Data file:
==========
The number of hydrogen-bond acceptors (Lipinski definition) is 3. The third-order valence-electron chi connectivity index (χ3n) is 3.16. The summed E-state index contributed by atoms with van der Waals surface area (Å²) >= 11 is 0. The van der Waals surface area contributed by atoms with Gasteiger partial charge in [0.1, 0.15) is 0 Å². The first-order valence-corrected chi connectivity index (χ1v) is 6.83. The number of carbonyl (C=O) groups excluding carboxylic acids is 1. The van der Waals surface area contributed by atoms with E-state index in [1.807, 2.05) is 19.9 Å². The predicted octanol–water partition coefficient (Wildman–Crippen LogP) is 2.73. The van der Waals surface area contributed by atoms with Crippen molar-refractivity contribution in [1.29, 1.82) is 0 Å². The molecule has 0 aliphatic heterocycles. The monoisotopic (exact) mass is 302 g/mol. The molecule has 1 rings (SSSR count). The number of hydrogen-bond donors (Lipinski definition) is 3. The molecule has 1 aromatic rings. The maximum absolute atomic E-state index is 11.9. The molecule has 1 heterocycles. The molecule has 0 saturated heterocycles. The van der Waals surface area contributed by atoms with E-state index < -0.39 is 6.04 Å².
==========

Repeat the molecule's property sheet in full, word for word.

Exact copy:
The number of hydrogen-bond acceptors (Lipinski definition) is 3. The third-order valence-electron chi connectivity index (χ3n) is 3.16. The summed E-state index contributed by atoms with van der Waals surface area (Å²) >= 11 is 0. The van der Waals surface area contributed by atoms with Gasteiger partial charge in [0.1, 0.15) is 0 Å². The first-order valence-corrected chi connectivity index (χ1v) is 6.83. The number of carbonyl (C=O) groups excluding carboxylic acids is 1. The van der Waals surface area contributed by atoms with E-state index in [1.807, 2.05) is 19.9 Å². The predicted octanol–water partition coefficient (Wildman–Crippen LogP) is 2.73. The van der Waals surface area contributed by atoms with Crippen molar-refractivity contribution in [1.29, 1.82) is 0 Å². The molecule has 0 aliphatic heterocycles. The monoisotopic (exact) mass is 302 g/mol. The molecule has 1 rings (SSSR count). The number of hydrogen-bond donors (Lipinski definition) is 3. The molecule has 1 aromatic rings. The maximum absolute atomic E-state index is 11.9. The molecule has 1 heterocycles. The molecule has 0 saturated heterocycles. The van der Waals surface area contributed by atoms with E-state index < -0.39 is 6.04 Å².